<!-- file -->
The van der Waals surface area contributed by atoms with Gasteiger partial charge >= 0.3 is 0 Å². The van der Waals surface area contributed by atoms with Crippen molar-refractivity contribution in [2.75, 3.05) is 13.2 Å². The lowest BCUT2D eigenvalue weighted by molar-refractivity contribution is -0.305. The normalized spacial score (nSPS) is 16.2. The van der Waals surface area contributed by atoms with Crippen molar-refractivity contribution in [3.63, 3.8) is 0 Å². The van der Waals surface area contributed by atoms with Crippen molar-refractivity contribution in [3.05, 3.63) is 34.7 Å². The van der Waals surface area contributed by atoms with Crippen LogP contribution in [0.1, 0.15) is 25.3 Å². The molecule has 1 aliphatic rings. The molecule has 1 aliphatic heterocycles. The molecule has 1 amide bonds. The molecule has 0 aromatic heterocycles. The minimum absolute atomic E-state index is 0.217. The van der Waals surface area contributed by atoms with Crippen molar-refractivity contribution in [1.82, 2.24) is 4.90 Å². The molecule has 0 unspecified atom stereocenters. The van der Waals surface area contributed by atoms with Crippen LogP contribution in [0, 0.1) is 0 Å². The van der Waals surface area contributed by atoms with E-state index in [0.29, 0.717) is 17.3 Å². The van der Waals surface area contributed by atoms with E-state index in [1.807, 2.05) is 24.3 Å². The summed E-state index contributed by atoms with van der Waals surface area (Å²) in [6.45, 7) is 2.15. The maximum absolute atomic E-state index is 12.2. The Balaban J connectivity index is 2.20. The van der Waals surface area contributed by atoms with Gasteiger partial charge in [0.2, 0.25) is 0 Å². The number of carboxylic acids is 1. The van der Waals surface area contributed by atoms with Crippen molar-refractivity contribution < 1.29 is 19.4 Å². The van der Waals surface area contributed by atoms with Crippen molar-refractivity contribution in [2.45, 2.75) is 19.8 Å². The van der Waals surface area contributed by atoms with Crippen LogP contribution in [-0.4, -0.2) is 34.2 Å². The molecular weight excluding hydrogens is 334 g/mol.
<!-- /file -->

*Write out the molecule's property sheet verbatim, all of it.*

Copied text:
The van der Waals surface area contributed by atoms with Gasteiger partial charge >= 0.3 is 0 Å². The van der Waals surface area contributed by atoms with Crippen molar-refractivity contribution in [2.75, 3.05) is 13.2 Å². The lowest BCUT2D eigenvalue weighted by molar-refractivity contribution is -0.305. The normalized spacial score (nSPS) is 16.2. The van der Waals surface area contributed by atoms with Crippen molar-refractivity contribution in [3.63, 3.8) is 0 Å². The van der Waals surface area contributed by atoms with Crippen molar-refractivity contribution in [3.05, 3.63) is 34.7 Å². The van der Waals surface area contributed by atoms with Crippen LogP contribution in [0.1, 0.15) is 25.3 Å². The molecule has 1 aliphatic rings. The molecule has 1 aliphatic heterocycles. The molecule has 1 amide bonds. The molecule has 0 aromatic heterocycles. The minimum absolute atomic E-state index is 0.217. The van der Waals surface area contributed by atoms with Crippen molar-refractivity contribution in [1.82, 2.24) is 4.90 Å². The molecule has 0 unspecified atom stereocenters. The van der Waals surface area contributed by atoms with Crippen LogP contribution in [0, 0.1) is 0 Å². The van der Waals surface area contributed by atoms with E-state index in [0.29, 0.717) is 17.3 Å². The van der Waals surface area contributed by atoms with E-state index in [1.807, 2.05) is 24.3 Å². The summed E-state index contributed by atoms with van der Waals surface area (Å²) in [6.45, 7) is 2.15. The maximum absolute atomic E-state index is 12.2. The Balaban J connectivity index is 2.20. The van der Waals surface area contributed by atoms with Gasteiger partial charge in [0.2, 0.25) is 0 Å². The number of carboxylic acids is 1. The van der Waals surface area contributed by atoms with Crippen molar-refractivity contribution < 1.29 is 19.4 Å². The van der Waals surface area contributed by atoms with Crippen molar-refractivity contribution in [2.45, 2.75) is 19.8 Å². The van der Waals surface area contributed by atoms with Crippen LogP contribution in [-0.4, -0.2) is 34.2 Å². The molecular weight excluding hydrogens is 334 g/mol.